VII. How might current analysis methods be enhanced or combined to obtain more information about the nature of OC, EC, and other carbon fractions in filter samples? What can be done with existing analysis methods and samples? What might be provided by collocated measurements? What hardware and software changes would permit more of the commonly applied protocols to be applied with the same analytical instruments?

TOPIC LEADER: Hans Hansson, Air Pollution Laboratory, Institute of Applied Environmental Research and Department of Meteorology, Stockholm University, Sweden


VIII. What new and innovative sampling, analytical, and interpretive techniques are needed to determine the properties and sources of carbonaceous aerosol in the atmosphere? What is the role of in situ and laboratory analysis now and in the future? How can multiple measurements in space and time assist in the interpretation of and validation of OC/EC fractions? How might new technologies satisfy the needs of multiple users? How might they better quantify OC and EC sources for emissions reduction strategies?

TOPIC LEADER: Hans Moosmüller, Research Professor, Desert Research Institute

Follow Up Presentation"Source Apportionment Using Semi-Continuous Measurement of OC, EC, and Other Markers of Combustion Emissions." Delbert J. Eatough, Brigham Young University, Provo, Utah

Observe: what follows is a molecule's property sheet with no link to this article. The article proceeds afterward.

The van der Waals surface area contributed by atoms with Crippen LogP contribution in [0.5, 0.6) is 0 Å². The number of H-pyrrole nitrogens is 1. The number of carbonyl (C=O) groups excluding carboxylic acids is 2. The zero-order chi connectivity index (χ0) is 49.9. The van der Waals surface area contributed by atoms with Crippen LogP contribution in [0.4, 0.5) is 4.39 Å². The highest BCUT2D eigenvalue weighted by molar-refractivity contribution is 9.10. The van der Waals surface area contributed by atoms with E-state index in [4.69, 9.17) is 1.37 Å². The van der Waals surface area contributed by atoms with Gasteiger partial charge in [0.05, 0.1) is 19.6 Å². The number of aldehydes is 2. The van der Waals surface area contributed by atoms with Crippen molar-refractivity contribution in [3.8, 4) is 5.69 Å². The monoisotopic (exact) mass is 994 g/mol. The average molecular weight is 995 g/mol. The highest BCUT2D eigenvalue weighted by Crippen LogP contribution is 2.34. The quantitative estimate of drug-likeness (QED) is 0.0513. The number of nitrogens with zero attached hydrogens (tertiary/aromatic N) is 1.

6:15 Closing and Poster Viewing
Tuesday Evening Topic Leaders and Breakout Group Leaders meet to design Breakout Group Interaction, Identify Specific Outcomes, Compose Questions to be Addressed. Continue early morning Wed. if necessary.
8:30 KEYNOTE — Dr. Bruce Doddridge, National Science Foundation“The importance of OC and EC for health, climate and visibility from the point of view of the NSF”

Updates of Current Projects (Strictly limited to five minutes each)

1. Sylvia Edgerton, Pacific Northwest National Laboratory: "Coordination of OCEC research between the air quality and climate science community, particularly the possibility that exist through DOE's Atmospheric Radiation Measurement (ARM) Program"

2. Paul Solomon, EPA: “A brief overview of EPA/ORD ambient PM methods research program.”

3. Peter Hyde, Arizona Dept. of Environmental Quality: "OC/EC Considerations in Phoenix and Downwind Class I Areas"

4. Philip Hopke, Clarkson University: "Continuous Characterization of Carbon in Fine Particulate Matter"5. Antony Chen, DRI: "Measuring Elemental Carbon Absorption Using a Dual Thermal Optical Reflectance/Transmittance Analyzer"

5. Antony Chen, DRI: "Measuring elemental carbon absorption using a dual thermal optical reflectance/transmittance analyzer."

6. Jianzhen Yu, Hong Kong University: “Charring Minimization in Thermal Analysis of Aerosol Carbon” & “Uncertainties in Optical Charring Correction Schemes.”

7. William Malm, Natl Park Service/CIRA: "Implications of using OC/EC to estimate fire and SOA contributions to carbonaceous material"

8. Rich Scheffe, EPA: "Reconciling Carbon Measurements Between the EPA Speciation Trends and IMPROVE Networks."

9. John Watson: "Secondary Organic Aerosol Research Strategy Update"

10. Joellen Lewtas/Barbara Zielinska announce the next workshop on —“Organic Speciation”

10:00 Focus Group Sessions (John Watson will describe structure & selection process)
1:30 Breakout Group Reports
2:30 Brainstorming Consensus Session
Thursday & Friday, March 6-7, 2003 ~ (Exclusively for preselected lead presenters, facilitators, sponsors, and scribes to draft of the OCEC Research Strategy.)